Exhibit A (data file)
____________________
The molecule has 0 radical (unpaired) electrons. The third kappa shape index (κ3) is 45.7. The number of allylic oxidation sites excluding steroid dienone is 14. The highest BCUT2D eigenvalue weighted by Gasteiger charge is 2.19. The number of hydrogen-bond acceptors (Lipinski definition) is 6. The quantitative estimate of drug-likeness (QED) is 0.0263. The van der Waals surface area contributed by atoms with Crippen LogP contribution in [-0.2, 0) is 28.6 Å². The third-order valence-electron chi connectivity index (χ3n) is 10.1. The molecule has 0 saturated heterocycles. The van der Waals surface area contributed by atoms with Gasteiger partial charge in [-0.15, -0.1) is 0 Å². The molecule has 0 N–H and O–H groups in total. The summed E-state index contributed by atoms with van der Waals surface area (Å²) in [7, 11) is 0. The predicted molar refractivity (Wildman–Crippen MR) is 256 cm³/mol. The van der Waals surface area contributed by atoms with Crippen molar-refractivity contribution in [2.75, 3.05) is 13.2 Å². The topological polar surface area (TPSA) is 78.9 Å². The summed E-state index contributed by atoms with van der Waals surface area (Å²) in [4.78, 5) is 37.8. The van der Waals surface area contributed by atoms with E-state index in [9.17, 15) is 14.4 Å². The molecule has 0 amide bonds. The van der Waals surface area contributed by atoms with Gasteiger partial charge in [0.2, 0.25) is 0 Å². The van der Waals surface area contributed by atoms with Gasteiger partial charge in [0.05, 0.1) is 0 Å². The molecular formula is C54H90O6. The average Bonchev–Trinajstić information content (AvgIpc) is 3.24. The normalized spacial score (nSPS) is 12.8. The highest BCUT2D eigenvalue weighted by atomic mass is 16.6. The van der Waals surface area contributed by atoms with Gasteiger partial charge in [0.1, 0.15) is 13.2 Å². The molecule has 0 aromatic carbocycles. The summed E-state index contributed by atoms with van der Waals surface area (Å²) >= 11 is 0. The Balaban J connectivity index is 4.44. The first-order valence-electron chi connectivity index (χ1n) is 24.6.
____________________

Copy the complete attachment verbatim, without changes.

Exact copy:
The molecule has 0 radical (unpaired) electrons. The third kappa shape index (κ3) is 45.7. The number of allylic oxidation sites excluding steroid dienone is 14. The highest BCUT2D eigenvalue weighted by Gasteiger charge is 2.19. The number of hydrogen-bond acceptors (Lipinski definition) is 6. The quantitative estimate of drug-likeness (QED) is 0.0263. The van der Waals surface area contributed by atoms with Crippen LogP contribution in [-0.2, 0) is 28.6 Å². The third-order valence-electron chi connectivity index (χ3n) is 10.1. The molecule has 0 saturated heterocycles. The van der Waals surface area contributed by atoms with Gasteiger partial charge in [-0.15, -0.1) is 0 Å². The molecule has 0 N–H and O–H groups in total. The summed E-state index contributed by atoms with van der Waals surface area (Å²) in [7, 11) is 0. The predicted molar refractivity (Wildman–Crippen MR) is 256 cm³/mol. The van der Waals surface area contributed by atoms with Crippen molar-refractivity contribution in [2.75, 3.05) is 13.2 Å². The topological polar surface area (TPSA) is 78.9 Å². The summed E-state index contributed by atoms with van der Waals surface area (Å²) in [4.78, 5) is 37.8. The van der Waals surface area contributed by atoms with E-state index in [9.17, 15) is 14.4 Å². The molecule has 0 amide bonds. The van der Waals surface area contributed by atoms with Gasteiger partial charge in [0.2, 0.25) is 0 Å². The van der Waals surface area contributed by atoms with Gasteiger partial charge in [0.05, 0.1) is 0 Å². The molecular formula is C54H90O6. The average Bonchev–Trinajstić information content (AvgIpc) is 3.24. The normalized spacial score (nSPS) is 12.8. The highest BCUT2D eigenvalue weighted by atomic mass is 16.6. The van der Waals surface area contributed by atoms with Gasteiger partial charge in [0.1, 0.15) is 13.2 Å². The molecule has 0 aromatic carbocycles. The summed E-state index contributed by atoms with van der Waals surface area (Å²) >= 11 is 0. The Balaban J connectivity index is 4.44. The first-order valence-electron chi connectivity index (χ1n) is 24.6.